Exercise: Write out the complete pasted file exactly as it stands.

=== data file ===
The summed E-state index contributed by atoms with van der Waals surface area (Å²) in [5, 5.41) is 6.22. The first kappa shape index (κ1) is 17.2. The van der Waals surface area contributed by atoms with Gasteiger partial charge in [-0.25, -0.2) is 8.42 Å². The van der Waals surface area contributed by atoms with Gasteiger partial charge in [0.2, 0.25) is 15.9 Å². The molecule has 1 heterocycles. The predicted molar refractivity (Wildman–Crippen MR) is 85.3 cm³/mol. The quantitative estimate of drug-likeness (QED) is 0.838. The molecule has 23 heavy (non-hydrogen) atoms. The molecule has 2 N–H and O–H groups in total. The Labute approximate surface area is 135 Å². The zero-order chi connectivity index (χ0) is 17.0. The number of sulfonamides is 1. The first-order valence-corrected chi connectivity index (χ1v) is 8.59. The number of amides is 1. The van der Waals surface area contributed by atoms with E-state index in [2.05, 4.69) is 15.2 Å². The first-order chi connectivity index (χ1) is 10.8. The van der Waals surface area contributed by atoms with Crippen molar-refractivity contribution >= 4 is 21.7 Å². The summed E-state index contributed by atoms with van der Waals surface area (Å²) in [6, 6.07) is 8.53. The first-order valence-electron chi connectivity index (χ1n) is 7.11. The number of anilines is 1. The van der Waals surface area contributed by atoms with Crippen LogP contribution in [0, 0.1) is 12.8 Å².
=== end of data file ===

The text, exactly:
The summed E-state index contributed by atoms with van der Waals surface area (Å²) in [5, 5.41) is 6.22. The first kappa shape index (κ1) is 17.2. The van der Waals surface area contributed by atoms with Gasteiger partial charge in [-0.25, -0.2) is 8.42 Å². The van der Waals surface area contributed by atoms with Gasteiger partial charge in [0.2, 0.25) is 15.9 Å². The molecule has 1 heterocycles. The predicted molar refractivity (Wildman–Crippen MR) is 85.3 cm³/mol. The quantitative estimate of drug-likeness (QED) is 0.838. The molecule has 23 heavy (non-hydrogen) atoms. The molecule has 2 N–H and O–H groups in total. The Labute approximate surface area is 135 Å². The zero-order chi connectivity index (χ0) is 17.0. The number of sulfonamides is 1. The first-order valence-corrected chi connectivity index (χ1v) is 8.59. The number of amides is 1. The van der Waals surface area contributed by atoms with E-state index in [2.05, 4.69) is 15.2 Å². The first-order chi connectivity index (χ1) is 10.8. The van der Waals surface area contributed by atoms with Crippen molar-refractivity contribution >= 4 is 21.7 Å². The summed E-state index contributed by atoms with van der Waals surface area (Å²) in [6, 6.07) is 8.53. The first-order valence-electron chi connectivity index (χ1n) is 7.11. The number of anilines is 1. The van der Waals surface area contributed by atoms with Crippen LogP contribution in [0, 0.1) is 12.8 Å².